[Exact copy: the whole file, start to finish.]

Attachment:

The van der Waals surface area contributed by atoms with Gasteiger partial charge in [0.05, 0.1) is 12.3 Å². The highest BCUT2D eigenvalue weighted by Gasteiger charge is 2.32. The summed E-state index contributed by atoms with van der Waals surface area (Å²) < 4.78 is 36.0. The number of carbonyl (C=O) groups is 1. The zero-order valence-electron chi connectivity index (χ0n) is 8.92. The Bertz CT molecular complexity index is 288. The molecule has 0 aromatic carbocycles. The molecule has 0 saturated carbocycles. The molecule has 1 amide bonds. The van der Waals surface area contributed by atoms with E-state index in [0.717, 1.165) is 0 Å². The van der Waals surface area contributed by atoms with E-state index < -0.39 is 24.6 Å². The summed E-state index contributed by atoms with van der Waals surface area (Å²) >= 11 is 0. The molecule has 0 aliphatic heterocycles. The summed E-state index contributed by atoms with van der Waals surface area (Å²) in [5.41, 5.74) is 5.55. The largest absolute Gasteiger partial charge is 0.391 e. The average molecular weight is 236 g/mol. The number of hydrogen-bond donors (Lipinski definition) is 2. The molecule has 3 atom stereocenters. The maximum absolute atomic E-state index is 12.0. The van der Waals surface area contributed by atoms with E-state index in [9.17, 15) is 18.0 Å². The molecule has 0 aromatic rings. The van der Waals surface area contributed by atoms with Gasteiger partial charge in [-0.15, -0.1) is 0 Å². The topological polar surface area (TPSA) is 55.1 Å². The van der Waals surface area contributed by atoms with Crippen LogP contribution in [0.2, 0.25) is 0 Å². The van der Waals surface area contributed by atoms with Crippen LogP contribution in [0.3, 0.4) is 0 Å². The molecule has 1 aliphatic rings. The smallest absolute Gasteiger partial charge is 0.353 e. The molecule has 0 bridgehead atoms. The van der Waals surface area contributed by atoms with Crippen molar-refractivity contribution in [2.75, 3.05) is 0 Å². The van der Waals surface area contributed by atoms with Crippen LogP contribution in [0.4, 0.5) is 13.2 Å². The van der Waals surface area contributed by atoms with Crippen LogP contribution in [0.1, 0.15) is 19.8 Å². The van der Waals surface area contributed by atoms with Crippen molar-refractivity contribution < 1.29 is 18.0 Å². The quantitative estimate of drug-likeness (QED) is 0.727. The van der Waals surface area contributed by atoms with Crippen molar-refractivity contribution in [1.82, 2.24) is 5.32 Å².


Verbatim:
The van der Waals surface area contributed by atoms with Gasteiger partial charge in [0.05, 0.1) is 12.3 Å². The highest BCUT2D eigenvalue weighted by Gasteiger charge is 2.32. The summed E-state index contributed by atoms with van der Waals surface area (Å²) < 4.78 is 36.0. The number of carbonyl (C=O) groups is 1. The zero-order valence-electron chi connectivity index (χ0n) is 8.92. The Bertz CT molecular complexity index is 288. The molecule has 0 aromatic carbocycles. The molecule has 0 saturated carbocycles. The molecule has 1 amide bonds. The van der Waals surface area contributed by atoms with E-state index in [0.717, 1.165) is 0 Å². The van der Waals surface area contributed by atoms with E-state index < -0.39 is 24.6 Å². The summed E-state index contributed by atoms with van der Waals surface area (Å²) >= 11 is 0. The molecule has 0 aliphatic heterocycles. The summed E-state index contributed by atoms with van der Waals surface area (Å²) in [5.41, 5.74) is 5.55. The largest absolute Gasteiger partial charge is 0.391 e. The average molecular weight is 236 g/mol. The number of hydrogen-bond donors (Lipinski definition) is 2. The molecule has 3 atom stereocenters. The maximum absolute atomic E-state index is 12.0. The van der Waals surface area contributed by atoms with E-state index in [9.17, 15) is 18.0 Å². The molecule has 0 aromatic rings. The van der Waals surface area contributed by atoms with Gasteiger partial charge in [-0.15, -0.1) is 0 Å². The topological polar surface area (TPSA) is 55.1 Å². The van der Waals surface area contributed by atoms with Crippen LogP contribution in [0.2, 0.25) is 0 Å². The van der Waals surface area contributed by atoms with Crippen LogP contribution in [0.3, 0.4) is 0 Å². The molecule has 1 aliphatic rings. The smallest absolute Gasteiger partial charge is 0.353 e. The molecule has 0 bridgehead atoms. The van der Waals surface area contributed by atoms with Crippen molar-refractivity contribution in [2.75, 3.05) is 0 Å². The van der Waals surface area contributed by atoms with Crippen LogP contribution in [0.4, 0.5) is 13.2 Å². The van der Waals surface area contributed by atoms with Crippen LogP contribution in [0.1, 0.15) is 19.8 Å². The van der Waals surface area contributed by atoms with Crippen molar-refractivity contribution < 1.29 is 18.0 Å². The quantitative estimate of drug-likeness (QED) is 0.727. The van der Waals surface area contributed by atoms with Crippen molar-refractivity contribution in [1.82, 2.24) is 5.32 Å².